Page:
Sarah Shook & the Disarmers' Years fortifies equal measures country (“Good As Gold”) and rock (“New Ways to Fail”) with razor sharp songwriting (the title track). We recently talked with Shook about the new collection, her creative process and growing as a songwriter.
“I've never really written a song with the intention of having it fit a record,” the North Carolina native says. “The song we as a band think are the most cohesive are the ones that go on the record. Some songs on Years were a few years older but a handful are newer.”
Alt-Country Specialty Chart: Tell the story behind writing the title track.
Sarah Shook: I wrote “Years” about two weeks before we went into the studio. I was uneasy and felt like the album was missing something. “Years” was a culmination of the themes and ideas presented earlier in the record and the song tied up things nicely at the end. I think “Years” is the most self-aware track on the record.
Describe the album's common lyrical theme.
There's drinking, murky introspection and relationship conflicts. Writing songs from your own perspective is easy, but I tried to tell the story from the both points of view in the song “Good As Gold.” I put myself in the other person's shoes and had empathy for their perspective. I was trying to understand where things are in this relationship and how and why they got to where they were.
Writing from another perspective probably develops more empathy for people in general.
Absolutely. Writing from another perspective shouldn't be confined to only romantic relationships. (We) should have the ability to see things from someone else's perspective even if you don't agree with them. Then you can empathize and understand why people do what they do, but it's still important to hae boundaries. You shouldn't allow things just because you understand them more. The healthy thing is remove yourself from the situation if the other person isn't respecting those boundaries.
Describe your songwriting process.
Lyrics, melody and chord progressions usually come at the same time. I'll write a loose arrangement and bring the song to the band. Then we collaborate with the arrangement we feel fits the song best. Our bassist Aaron (Oliva) might have an idea for an intro part. (Lap steel guitarist) Phil (Sullivan) and (lead guitarist) Eric (Peterson) might come up with where they want the solos. Everyone contributes to the final arrangement, which is a special finishing touch we have as a band.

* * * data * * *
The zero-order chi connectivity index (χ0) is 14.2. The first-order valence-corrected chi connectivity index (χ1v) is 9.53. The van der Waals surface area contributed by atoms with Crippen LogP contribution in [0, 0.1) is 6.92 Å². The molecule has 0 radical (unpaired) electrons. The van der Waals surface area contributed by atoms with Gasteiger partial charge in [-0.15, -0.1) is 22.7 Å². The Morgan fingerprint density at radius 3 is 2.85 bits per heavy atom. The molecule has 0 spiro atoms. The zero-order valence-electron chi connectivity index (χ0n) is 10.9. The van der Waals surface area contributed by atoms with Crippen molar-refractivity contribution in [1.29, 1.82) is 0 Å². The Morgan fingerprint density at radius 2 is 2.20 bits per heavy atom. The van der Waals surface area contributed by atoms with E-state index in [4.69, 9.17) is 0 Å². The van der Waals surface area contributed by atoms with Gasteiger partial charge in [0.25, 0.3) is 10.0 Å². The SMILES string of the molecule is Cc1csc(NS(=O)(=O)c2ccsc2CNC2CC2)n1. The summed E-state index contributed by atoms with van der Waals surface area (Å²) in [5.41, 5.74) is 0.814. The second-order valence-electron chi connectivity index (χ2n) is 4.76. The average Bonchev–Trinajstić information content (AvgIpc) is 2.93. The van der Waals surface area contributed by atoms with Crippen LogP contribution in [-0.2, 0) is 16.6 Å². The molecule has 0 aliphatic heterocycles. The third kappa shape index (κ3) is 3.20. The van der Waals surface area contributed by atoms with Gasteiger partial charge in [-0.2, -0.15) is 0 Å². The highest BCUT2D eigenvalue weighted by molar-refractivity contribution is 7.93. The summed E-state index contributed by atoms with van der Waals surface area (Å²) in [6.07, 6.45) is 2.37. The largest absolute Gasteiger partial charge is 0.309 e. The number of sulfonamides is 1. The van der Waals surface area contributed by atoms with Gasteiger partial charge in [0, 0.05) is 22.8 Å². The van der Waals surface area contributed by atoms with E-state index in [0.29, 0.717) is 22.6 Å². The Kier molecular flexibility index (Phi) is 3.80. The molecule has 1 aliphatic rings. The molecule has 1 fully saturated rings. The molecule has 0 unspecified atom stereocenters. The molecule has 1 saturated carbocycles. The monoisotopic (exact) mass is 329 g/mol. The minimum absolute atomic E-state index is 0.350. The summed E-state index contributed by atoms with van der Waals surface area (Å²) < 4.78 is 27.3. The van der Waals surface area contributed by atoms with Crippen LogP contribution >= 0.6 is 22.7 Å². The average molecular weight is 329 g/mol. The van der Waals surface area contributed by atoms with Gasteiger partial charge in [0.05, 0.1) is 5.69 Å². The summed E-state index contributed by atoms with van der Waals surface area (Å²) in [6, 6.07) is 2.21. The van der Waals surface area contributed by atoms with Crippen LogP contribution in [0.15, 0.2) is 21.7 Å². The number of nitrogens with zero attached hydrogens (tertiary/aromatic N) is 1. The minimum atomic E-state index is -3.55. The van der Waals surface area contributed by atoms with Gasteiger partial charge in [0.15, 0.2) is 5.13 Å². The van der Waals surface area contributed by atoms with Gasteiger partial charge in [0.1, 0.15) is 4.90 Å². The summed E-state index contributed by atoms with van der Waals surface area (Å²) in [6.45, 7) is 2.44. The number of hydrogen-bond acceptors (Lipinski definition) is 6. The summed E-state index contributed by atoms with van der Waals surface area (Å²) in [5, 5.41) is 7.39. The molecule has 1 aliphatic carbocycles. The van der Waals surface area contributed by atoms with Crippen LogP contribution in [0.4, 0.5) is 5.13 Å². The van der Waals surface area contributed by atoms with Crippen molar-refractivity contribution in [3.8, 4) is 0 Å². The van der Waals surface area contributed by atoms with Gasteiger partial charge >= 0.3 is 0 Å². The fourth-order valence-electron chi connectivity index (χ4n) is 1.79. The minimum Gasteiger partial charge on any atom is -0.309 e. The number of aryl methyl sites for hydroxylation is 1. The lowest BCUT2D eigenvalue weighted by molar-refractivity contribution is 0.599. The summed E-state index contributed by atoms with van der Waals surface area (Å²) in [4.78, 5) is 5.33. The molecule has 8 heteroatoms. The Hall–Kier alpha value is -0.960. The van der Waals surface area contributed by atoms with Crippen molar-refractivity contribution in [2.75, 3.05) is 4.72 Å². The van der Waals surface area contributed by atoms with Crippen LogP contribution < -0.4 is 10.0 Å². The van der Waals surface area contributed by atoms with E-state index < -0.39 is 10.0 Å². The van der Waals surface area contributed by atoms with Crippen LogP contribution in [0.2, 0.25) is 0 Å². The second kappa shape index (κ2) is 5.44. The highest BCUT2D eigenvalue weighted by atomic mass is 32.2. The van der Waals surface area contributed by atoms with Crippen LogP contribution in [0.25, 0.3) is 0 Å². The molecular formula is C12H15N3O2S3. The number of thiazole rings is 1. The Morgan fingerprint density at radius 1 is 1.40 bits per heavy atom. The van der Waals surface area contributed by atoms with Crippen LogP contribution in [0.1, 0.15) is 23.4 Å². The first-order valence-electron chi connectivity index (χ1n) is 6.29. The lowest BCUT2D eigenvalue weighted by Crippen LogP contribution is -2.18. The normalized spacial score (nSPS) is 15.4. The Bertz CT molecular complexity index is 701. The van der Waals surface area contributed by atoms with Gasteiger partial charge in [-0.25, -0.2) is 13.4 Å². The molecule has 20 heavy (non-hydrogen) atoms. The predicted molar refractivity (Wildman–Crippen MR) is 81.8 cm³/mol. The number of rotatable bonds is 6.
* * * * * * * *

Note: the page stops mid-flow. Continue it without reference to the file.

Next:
Describe how 'New Ways to Fail' took shape.
I was in a failing relationship and was literally so depressed I couldn't get out of bed. I was sick and tired of feeling sick and tired, as my dad used to say, when I wrote that song. I was aware I was coming to the end of my tether, but I also felt pretty trapped. There's always that fear of the unknown and anxiety with anyone ending a relationship.
You must be working on a new record.
Yeah. Definitely. We've had a few rehearsals, but then we're back on the road. It's been a rollercoster. There really hasn't been time to sit down and rehearse. So, we decided to take this December, January and February off. We just have a couple shows each month. We'll spend the next three months at home and have a pretty rigorous schedule to get songs ready for the next record. I'm really excited about that.
– Brian T. Atkinson
Interviews copyright Brian T. Atkinson. All rights reserved
Artist: Jason James
Hometown: Texas City, Texas
Album: Seems Like Tears Ago
Release Date: October 4, 2019
Record Label: Melodyville Records
Artist Website: jasonjamesband.com
Label Website: jasonjamesband.com
Common Lyrical Theme: Most of the songs are about loss of some sort on this record with some really great glimpses into bliss. It's real life, at least for me. I try to write with a universal perspective with words and feelings that just about anyone can relate to. Some people could say the lyrics are laconic in nature. That's okay with me. I also try to keep the songs as simple and catchy as I can on purpose. I've only got so much time to grab the listener and I'm not here to mess around. I go straight for the heart – Jason James
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